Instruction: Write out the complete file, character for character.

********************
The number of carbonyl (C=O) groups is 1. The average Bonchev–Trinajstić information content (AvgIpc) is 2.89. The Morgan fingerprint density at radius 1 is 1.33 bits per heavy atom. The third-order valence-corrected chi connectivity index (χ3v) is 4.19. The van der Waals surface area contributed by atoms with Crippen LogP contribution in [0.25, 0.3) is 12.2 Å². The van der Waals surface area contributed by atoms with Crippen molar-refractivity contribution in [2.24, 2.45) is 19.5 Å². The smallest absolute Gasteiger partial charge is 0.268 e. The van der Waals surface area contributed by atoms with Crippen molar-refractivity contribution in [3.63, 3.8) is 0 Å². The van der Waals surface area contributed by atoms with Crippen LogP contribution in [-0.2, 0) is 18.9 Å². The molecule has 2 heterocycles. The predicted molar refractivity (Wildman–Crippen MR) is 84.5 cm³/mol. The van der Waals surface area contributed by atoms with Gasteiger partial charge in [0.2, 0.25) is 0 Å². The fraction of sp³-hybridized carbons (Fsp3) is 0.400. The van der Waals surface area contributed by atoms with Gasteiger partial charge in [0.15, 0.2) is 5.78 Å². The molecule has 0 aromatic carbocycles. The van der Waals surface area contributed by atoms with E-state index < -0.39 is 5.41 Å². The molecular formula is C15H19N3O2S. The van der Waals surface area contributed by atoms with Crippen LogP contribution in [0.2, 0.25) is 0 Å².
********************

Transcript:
The number of carbonyl (C=O) groups is 1. The average Bonchev–Trinajstić information content (AvgIpc) is 2.89. The Morgan fingerprint density at radius 1 is 1.33 bits per heavy atom. The third-order valence-corrected chi connectivity index (χ3v) is 4.19. The van der Waals surface area contributed by atoms with Crippen LogP contribution in [0.25, 0.3) is 12.2 Å². The van der Waals surface area contributed by atoms with Crippen molar-refractivity contribution in [2.24, 2.45) is 19.5 Å². The smallest absolute Gasteiger partial charge is 0.268 e. The van der Waals surface area contributed by atoms with Crippen molar-refractivity contribution in [3.63, 3.8) is 0 Å². The van der Waals surface area contributed by atoms with Crippen LogP contribution in [-0.2, 0) is 18.9 Å². The molecule has 2 heterocycles. The predicted molar refractivity (Wildman–Crippen MR) is 84.5 cm³/mol. The van der Waals surface area contributed by atoms with Gasteiger partial charge in [0.2, 0.25) is 0 Å². The fraction of sp³-hybridized carbons (Fsp3) is 0.400. The van der Waals surface area contributed by atoms with Gasteiger partial charge in [0.15, 0.2) is 5.78 Å². The molecule has 0 aromatic carbocycles. The van der Waals surface area contributed by atoms with E-state index < -0.39 is 5.41 Å². The molecular formula is C15H19N3O2S. The van der Waals surface area contributed by atoms with Crippen LogP contribution in [0.2, 0.25) is 0 Å².